A flat 122 with portions 124 of the half-tone material that may be secured thereto by light transmitting pieces of adhesive 126 is positioned over the cut mask 20. Assuming that the yellow color negative 128 is being produced, the color stripper, places the flat 122 in position lines up one of the lines 48 on the yellow screen angle gauge 44 by use of a T square 130, and then rotates the half-tone material 124 until the moire pattern disappears for the density and for the line number which he is observing which for illustrative purposes has been shown as the 150 line mark. The half tone material 124 is then adhesively secured to the flat in that position by the adhesive material 126 as described heretofore. The negative 128, the mask 116 and the flat 122 are then placed together usually by standard vacuum equipment and the proper light is utilized to expose the negative 128 to produce the desired half tone, color print design thereon. Each portion of the design will have dots of the desired density thereon so that the desired amount of ink of a particular color will pass through printing plate (not shown) which is eventually produced from the negative 128.
Referring to FIG. 13, a prior art screen angle gauge is shown at 140 and includes a rectangular piece of translucent material 142 formed of mylar or the like. The gauge has peg holes 144 provided thereon to hold the gauge in position when in use. It is noted that the gauge 140 has a horizontal line 142 provided thereon substantially central of the vertical height of the gauge. A scale in degrees is positioned centrally of the gauge and is generally indicated by the numeral 148. The scale starts at the left hand of the horizontal line 146 at 0 single degrees for a part thereof and in half degrees for another part thereof until it reaches 180 horizontal line 146. The half degree graduations are between 80 and 135 starts with 0 is marked up to 180 of the gauge is likewise marked in one degree increments, except that between 80 increments.
Positioned below the center line 146 within the circular markings are a plurality of squares 150 which have different density dots therein, the squares being marked with the numerals 65, 100, 110, 120, 133 and 150. The interior of the gauge is provided with a vertical line passing through the 90 given numeral 150. Another line 154 is marked "black" and is at the 45 and extends from the center of the circle at an angle of 75 Another line 160 marked "cyan" extends from the center of the circle upperwardly at an angle of 105 angles of the lines 154, 156, 158 and 160 are the same as the standard degrees shown in FIG. 2 which illustrates the first embodiment of this invention and in FIGS. 4-7 which illustrate the second embodiment of the present invention. One disadvantage of the gauge shown in FIG. 13 is that it is secured in position by pegs (not shown) extending through the holes 144 and therefore is not readily movable when in use whereas, the gauges of the present invention may be moved to any desired position and properly aligned by use of a T-square. Furthermore, the portions of the gauge showing the various values of lines are not movable and, therefore, it is necessary to unduly manipulate the material which is to be secured to the flat in order to obtain moire indications.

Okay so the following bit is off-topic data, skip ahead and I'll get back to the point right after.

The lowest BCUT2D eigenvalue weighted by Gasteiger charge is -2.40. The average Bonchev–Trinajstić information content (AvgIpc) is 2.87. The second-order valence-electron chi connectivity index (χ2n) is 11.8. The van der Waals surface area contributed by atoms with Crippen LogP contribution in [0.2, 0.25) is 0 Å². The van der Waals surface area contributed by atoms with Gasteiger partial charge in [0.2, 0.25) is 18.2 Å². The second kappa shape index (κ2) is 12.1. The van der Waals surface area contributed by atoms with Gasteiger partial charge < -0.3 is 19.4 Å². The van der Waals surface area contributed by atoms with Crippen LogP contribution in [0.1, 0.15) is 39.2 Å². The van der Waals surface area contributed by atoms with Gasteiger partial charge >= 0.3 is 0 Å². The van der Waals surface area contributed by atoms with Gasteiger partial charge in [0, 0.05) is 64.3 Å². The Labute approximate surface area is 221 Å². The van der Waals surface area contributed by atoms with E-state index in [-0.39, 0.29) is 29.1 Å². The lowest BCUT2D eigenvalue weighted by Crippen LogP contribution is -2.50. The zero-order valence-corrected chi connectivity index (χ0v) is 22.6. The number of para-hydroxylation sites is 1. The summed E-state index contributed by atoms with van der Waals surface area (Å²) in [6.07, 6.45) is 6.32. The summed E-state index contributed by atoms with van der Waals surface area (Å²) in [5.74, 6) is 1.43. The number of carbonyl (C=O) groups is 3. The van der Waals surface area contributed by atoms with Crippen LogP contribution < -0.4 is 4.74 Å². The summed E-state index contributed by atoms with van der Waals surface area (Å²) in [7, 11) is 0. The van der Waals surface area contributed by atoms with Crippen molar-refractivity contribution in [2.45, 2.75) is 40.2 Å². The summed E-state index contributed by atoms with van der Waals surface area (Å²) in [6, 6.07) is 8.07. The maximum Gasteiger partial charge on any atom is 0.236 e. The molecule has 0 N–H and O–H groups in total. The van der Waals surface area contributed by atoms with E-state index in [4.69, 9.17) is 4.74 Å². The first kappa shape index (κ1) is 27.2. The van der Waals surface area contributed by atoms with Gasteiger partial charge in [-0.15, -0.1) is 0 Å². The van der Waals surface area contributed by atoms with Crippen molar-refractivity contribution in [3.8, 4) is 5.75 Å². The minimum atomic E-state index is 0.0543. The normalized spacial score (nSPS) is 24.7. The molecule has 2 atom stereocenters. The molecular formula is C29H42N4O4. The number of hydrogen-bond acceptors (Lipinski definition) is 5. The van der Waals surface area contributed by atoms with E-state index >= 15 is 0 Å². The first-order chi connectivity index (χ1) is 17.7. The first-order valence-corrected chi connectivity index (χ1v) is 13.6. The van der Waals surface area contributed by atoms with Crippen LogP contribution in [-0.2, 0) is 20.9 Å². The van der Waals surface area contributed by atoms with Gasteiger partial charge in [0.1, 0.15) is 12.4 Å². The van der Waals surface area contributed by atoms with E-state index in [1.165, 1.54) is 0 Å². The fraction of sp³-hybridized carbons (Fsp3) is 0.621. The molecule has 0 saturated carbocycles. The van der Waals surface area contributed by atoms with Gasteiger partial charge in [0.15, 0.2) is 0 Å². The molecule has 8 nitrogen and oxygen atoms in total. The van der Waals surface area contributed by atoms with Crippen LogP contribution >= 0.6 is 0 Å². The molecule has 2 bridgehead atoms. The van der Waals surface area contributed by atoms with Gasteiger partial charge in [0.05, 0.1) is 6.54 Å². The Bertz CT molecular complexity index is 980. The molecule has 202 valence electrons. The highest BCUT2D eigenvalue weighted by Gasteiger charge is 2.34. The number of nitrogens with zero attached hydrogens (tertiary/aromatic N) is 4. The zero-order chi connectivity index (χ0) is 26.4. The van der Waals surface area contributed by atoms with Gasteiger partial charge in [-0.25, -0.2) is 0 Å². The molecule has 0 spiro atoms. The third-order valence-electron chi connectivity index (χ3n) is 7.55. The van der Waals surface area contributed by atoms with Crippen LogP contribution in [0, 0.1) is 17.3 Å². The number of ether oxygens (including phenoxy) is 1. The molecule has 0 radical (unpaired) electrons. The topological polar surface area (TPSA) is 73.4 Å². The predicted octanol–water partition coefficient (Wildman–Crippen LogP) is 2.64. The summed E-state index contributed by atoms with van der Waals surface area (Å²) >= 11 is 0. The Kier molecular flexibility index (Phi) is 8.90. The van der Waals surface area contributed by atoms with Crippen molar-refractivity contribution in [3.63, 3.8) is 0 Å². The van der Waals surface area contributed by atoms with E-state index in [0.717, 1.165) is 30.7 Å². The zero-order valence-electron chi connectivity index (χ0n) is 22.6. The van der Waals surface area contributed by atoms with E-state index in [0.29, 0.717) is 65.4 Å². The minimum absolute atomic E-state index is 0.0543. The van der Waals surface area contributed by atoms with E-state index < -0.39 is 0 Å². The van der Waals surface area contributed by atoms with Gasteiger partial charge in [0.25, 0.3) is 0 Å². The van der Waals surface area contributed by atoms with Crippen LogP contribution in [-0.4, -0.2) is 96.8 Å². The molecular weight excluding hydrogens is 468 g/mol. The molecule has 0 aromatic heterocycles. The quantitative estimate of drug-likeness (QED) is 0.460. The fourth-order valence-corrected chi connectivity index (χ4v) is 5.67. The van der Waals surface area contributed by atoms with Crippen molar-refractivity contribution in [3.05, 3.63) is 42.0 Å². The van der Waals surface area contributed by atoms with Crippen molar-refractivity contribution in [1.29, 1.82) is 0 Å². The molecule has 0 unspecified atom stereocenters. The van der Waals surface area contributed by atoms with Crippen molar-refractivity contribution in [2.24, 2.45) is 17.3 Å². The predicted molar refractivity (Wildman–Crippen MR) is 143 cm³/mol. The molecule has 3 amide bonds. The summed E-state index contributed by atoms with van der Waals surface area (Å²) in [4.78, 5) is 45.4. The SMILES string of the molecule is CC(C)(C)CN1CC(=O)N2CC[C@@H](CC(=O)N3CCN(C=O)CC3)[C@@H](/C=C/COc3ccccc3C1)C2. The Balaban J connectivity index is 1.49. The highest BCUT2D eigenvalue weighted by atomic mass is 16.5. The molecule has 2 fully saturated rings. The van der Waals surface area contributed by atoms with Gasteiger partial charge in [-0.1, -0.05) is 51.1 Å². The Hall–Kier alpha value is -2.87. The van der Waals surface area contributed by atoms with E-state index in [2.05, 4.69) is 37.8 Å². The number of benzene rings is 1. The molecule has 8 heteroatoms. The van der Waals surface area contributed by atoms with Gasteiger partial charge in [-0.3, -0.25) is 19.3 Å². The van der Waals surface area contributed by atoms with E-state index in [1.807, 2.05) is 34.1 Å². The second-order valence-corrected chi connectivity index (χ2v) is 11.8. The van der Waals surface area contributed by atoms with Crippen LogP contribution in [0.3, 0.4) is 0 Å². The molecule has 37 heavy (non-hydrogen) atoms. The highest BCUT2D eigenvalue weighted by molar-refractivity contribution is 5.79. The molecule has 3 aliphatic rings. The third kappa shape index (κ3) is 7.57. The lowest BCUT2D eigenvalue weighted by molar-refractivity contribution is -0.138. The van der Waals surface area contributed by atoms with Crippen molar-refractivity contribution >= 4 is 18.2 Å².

It will be apparent from the foregoing that both embodiments of the present invention have substantial advantages over a gauge such as that shown in FIG. 13 and provide for ease of manipulation in order to obtain the desired moire indications for various colors and densities. Moreover, the gauges are relatively inexpensive to produce and are very compact particularly of those illustrated in the first embodiment of the invention.
FIG. 1 is a plane view of a half-tone mask having a predetermined number of dots thereon which are shown on a portion of the figure;
FIG. 2 is a view of a 133 line process strip used in practicing the invention shown in three positions superimposed on the half-tone mask and illustrating the appearances of the moire pattern for the color magenta in those three positions;